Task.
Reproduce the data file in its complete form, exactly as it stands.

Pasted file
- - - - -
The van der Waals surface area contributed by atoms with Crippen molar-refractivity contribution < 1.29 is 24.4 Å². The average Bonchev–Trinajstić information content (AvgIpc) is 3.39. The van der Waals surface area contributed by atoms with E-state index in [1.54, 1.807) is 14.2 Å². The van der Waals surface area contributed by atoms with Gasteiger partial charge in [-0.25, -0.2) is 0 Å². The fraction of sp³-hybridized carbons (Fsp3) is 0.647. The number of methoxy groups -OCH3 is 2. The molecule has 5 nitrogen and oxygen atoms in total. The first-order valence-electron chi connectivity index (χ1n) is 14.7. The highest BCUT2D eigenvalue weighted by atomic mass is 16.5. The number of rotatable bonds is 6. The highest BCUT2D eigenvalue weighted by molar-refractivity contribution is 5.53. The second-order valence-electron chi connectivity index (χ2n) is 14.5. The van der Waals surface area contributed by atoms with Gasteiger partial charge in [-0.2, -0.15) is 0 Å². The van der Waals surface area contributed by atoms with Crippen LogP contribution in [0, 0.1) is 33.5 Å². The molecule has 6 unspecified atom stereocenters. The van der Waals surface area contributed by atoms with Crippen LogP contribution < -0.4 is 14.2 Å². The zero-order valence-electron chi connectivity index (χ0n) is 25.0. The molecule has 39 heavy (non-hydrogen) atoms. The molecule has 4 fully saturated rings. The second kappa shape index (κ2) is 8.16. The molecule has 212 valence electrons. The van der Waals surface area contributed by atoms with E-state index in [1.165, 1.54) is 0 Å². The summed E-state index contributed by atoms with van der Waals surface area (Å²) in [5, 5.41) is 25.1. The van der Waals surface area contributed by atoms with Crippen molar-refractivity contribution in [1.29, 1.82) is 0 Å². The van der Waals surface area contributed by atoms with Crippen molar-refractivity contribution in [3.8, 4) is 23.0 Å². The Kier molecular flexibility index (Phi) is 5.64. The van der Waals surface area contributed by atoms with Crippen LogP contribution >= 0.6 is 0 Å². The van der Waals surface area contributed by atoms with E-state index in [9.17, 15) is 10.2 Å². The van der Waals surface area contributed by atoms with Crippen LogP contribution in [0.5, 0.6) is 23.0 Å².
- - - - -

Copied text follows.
The van der Waals surface area contributed by atoms with Crippen molar-refractivity contribution < 1.29 is 24.4 Å². The average Bonchev–Trinajstić information content (AvgIpc) is 3.39. The van der Waals surface area contributed by atoms with E-state index in [1.54, 1.807) is 14.2 Å². The van der Waals surface area contributed by atoms with Gasteiger partial charge in [-0.25, -0.2) is 0 Å². The fraction of sp³-hybridized carbons (Fsp3) is 0.647. The number of methoxy groups -OCH3 is 2. The molecule has 5 nitrogen and oxygen atoms in total. The first-order valence-electron chi connectivity index (χ1n) is 14.7. The highest BCUT2D eigenvalue weighted by atomic mass is 16.5. The number of rotatable bonds is 6. The highest BCUT2D eigenvalue weighted by molar-refractivity contribution is 5.53. The second-order valence-electron chi connectivity index (χ2n) is 14.5. The van der Waals surface area contributed by atoms with Gasteiger partial charge in [-0.2, -0.15) is 0 Å². The van der Waals surface area contributed by atoms with Crippen LogP contribution in [0, 0.1) is 33.5 Å². The molecule has 6 unspecified atom stereocenters. The van der Waals surface area contributed by atoms with Crippen LogP contribution < -0.4 is 14.2 Å². The zero-order valence-electron chi connectivity index (χ0n) is 25.0. The molecule has 39 heavy (non-hydrogen) atoms. The molecule has 4 fully saturated rings. The second kappa shape index (κ2) is 8.16. The molecule has 212 valence electrons. The van der Waals surface area contributed by atoms with E-state index in [1.165, 1.54) is 0 Å². The summed E-state index contributed by atoms with van der Waals surface area (Å²) in [5, 5.41) is 25.1. The van der Waals surface area contributed by atoms with Crippen molar-refractivity contribution in [1.29, 1.82) is 0 Å². The van der Waals surface area contributed by atoms with Crippen molar-refractivity contribution in [3.8, 4) is 23.0 Å². The Kier molecular flexibility index (Phi) is 5.64. The van der Waals surface area contributed by atoms with Crippen LogP contribution >= 0.6 is 0 Å². The van der Waals surface area contributed by atoms with E-state index in [9.17, 15) is 10.2 Å². The van der Waals surface area contributed by atoms with Crippen LogP contribution in [0.5, 0.6) is 23.0 Å².